Governor Darling now joined the assault sending dispatches complaining of the difficulty of administering so many far flung outposts from Sydney and slowly the wheels of Government began to turn in Stirling's favour.

 

Stirling ran advertisements to get people interested in his venture which stated:

'Settlers will have no purchase money to pay for their lands, nor will they be chargeable for any rent whatever. Their grants will be conveyed to them in fee simple and will descend to their assignees or heirs forever.'

The British Government eventually agreed to a new colony but on the strict proviso that it was to be a purely capitalist affair and that no Government funds would be available to help settlers with the cost of passage. Instead land grants were offered based on the value of goods and servants taken to the new colony. The deal was 40 acres of land for every 3 pounds worth of goods taken out. (Servants were valued at 15 pounds a head.)
 

It was to be this policy, more than anything else, that was responsible for the whole scheme almost coming to an abrupt end. It certainly held up development and led to a long period of stagnation before the colony really began to prosper but all this was in the future.

 

Stirling received his instructions from Downing Street (dated December 30th 1828) and on Sunday February 8th 1829 the Parmelia and Sulphur finally set sail for Western Australia loaded down with eager settlers and their provisions.

 

When they arrived at Cape Town there were already rumours that the French had claimed the west coast but progress was being held up as the Sulphur needed some repairs. Stirling's patience eventually ran out and he left in the Parmelia leaving instructions for the Sulphur to catch up when their repairs were complete.

 

Sadly during this stop over Dr. Tully Daly and his daughter Jessie unfortunately drowned when a boat overturned when returning fro a trip to shore.

 

The Parmelia arrived off  the west coast on the 31st of May and the ship dropped anchor off Garden Island.

When an attempt was made to find a passage into the sheltered waters of Cockburn Sound the Parmelia struck a hidden shoal where she was stranded for 18 hours before being re-floated. Captain Fremantle went out to the Parmelia to assist with getting the passengers off and recovering the ship but Stirling resented his interference.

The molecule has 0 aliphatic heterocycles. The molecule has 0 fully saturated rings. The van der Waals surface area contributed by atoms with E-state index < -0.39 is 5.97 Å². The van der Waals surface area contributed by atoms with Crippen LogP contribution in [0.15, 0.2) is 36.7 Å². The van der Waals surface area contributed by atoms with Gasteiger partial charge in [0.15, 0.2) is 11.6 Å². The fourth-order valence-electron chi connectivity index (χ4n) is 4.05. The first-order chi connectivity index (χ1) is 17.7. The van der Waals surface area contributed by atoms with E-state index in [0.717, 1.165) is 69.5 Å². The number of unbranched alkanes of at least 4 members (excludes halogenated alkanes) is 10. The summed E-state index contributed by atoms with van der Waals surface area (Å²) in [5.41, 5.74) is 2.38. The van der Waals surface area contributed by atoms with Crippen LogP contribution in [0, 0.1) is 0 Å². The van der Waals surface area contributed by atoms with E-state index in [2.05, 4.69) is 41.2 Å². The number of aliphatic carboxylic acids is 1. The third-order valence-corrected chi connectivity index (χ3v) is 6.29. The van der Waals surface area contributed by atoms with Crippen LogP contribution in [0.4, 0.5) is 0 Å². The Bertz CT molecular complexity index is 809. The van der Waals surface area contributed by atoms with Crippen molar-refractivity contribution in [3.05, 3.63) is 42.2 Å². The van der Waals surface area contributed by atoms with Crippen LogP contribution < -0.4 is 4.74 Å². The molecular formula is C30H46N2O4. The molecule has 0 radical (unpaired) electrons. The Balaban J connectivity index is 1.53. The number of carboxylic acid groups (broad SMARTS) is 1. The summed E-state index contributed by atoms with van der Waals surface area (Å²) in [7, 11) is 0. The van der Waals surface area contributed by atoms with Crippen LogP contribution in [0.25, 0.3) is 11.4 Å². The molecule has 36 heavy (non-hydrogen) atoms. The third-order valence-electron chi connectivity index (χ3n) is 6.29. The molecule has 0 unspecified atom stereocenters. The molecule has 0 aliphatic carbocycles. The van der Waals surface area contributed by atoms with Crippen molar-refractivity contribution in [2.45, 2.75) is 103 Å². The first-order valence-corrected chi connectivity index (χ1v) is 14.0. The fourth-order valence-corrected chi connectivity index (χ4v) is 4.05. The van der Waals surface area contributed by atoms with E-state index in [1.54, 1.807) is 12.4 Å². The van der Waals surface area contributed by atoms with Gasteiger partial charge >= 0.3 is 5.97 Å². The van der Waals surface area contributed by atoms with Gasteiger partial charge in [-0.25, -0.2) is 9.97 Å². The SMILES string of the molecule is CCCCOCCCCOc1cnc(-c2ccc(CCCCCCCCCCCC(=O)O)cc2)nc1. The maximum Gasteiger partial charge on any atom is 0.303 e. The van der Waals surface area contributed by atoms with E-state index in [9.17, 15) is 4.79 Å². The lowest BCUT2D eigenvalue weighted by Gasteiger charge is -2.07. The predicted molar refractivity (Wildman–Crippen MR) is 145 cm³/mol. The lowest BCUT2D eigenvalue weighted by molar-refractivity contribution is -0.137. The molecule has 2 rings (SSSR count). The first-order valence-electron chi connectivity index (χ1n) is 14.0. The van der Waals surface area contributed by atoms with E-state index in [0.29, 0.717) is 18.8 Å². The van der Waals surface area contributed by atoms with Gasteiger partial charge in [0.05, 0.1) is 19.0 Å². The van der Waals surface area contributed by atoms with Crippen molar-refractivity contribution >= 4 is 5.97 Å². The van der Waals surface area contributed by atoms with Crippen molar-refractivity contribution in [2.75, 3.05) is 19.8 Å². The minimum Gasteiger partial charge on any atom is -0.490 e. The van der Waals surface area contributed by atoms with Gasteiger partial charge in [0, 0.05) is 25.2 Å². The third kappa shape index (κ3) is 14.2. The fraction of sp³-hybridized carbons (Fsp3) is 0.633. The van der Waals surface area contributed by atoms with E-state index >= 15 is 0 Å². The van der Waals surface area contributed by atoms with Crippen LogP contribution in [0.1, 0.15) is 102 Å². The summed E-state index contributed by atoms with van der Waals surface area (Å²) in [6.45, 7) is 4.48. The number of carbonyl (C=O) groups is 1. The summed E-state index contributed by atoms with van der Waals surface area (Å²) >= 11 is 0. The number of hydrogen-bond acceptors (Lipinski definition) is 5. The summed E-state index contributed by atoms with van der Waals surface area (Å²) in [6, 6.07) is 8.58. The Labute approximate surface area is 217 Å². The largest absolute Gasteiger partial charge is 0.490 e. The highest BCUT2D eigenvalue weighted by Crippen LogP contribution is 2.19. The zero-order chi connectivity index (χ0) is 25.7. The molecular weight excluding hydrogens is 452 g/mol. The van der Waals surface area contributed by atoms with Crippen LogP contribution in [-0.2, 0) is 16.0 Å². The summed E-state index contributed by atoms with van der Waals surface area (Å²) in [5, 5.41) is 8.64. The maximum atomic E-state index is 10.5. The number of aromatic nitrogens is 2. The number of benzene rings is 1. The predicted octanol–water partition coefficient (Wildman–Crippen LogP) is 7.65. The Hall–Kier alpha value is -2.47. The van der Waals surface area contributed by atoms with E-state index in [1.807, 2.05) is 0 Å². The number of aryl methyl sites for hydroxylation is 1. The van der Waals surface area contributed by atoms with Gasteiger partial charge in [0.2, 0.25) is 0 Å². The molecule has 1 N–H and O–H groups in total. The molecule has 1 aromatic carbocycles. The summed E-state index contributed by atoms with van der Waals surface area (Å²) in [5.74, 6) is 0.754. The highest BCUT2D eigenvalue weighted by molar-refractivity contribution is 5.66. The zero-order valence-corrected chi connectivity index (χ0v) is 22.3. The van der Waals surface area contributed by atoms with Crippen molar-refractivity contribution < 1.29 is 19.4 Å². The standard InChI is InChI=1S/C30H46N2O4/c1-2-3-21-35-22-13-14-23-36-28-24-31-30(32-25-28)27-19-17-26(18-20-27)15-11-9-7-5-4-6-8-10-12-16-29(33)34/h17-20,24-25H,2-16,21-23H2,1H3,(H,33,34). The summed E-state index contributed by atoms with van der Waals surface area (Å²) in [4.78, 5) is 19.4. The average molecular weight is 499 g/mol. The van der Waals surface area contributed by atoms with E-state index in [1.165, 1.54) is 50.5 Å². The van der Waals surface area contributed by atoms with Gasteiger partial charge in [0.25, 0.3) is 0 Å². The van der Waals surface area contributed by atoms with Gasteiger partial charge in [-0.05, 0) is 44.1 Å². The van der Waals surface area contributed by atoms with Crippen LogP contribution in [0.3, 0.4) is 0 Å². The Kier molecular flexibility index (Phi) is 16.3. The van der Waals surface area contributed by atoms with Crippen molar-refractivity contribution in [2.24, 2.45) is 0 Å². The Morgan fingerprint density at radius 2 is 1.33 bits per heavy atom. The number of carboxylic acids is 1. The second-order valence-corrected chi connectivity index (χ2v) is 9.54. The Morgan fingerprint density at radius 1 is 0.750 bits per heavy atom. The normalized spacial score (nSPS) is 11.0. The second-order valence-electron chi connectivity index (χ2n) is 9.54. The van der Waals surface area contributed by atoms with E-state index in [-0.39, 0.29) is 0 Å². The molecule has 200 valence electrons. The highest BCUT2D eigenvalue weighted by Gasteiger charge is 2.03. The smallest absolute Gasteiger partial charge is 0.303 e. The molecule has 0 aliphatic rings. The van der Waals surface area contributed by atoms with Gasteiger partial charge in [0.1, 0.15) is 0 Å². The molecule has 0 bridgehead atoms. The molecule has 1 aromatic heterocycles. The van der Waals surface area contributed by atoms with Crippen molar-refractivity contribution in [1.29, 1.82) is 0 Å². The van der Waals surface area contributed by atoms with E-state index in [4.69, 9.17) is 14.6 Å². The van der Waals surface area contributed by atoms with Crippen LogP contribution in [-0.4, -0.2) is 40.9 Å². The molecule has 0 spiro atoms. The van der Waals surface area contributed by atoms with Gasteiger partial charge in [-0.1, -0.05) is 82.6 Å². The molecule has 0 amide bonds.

HMS Challenger (Capt. Fremantle) was already anchored in the sound so most passengers and supplies were transferred to her. Two days of fierce winds followed and Stirling made the decision to make landfall on Garden Island, instead of the mainland. The settlers were not to move to the mainland until early August.

Later Stirling chose a site about 16km up river from the sea at a place east of Mt. Eliza (Kings Park). Kings Park is the largest inner city park in the world - larger even than Central Park in New York. It was the first park in Australia to be designated for public use (1872). Mt. Eliza was named after Eliza Burdett, (another source says the name originated with the wife of Governor Darling) sister of the
Rev. John Burdett Wittenoom the first colonial Chaplain who arrived in 1829 aboard the ship Swansted.

Perth was settled on August 12 1829 and declared a city in 1856. It was originally called the Swan River Colony. It is Australia's third  oldest capital city.

 

Courtesy National Library of Australia (nla.pic-an7748217)

The Proclamation


Stirling was only officially proclaimed Governor and Commander in Chief in March 1831. Perhaps the British authorities were waiting to see if the venture would fail before giving him an official title. For the first two years of service he was entirely dependant on his own means as he received no salary from London.

 

Stirling returned (temporarily) to England in 1832 to shore up support for the struggling colony and having done what he could returned to the Swan River in 1834. While he was there he was presented with the 'Swan River Cup' inscribed as follows: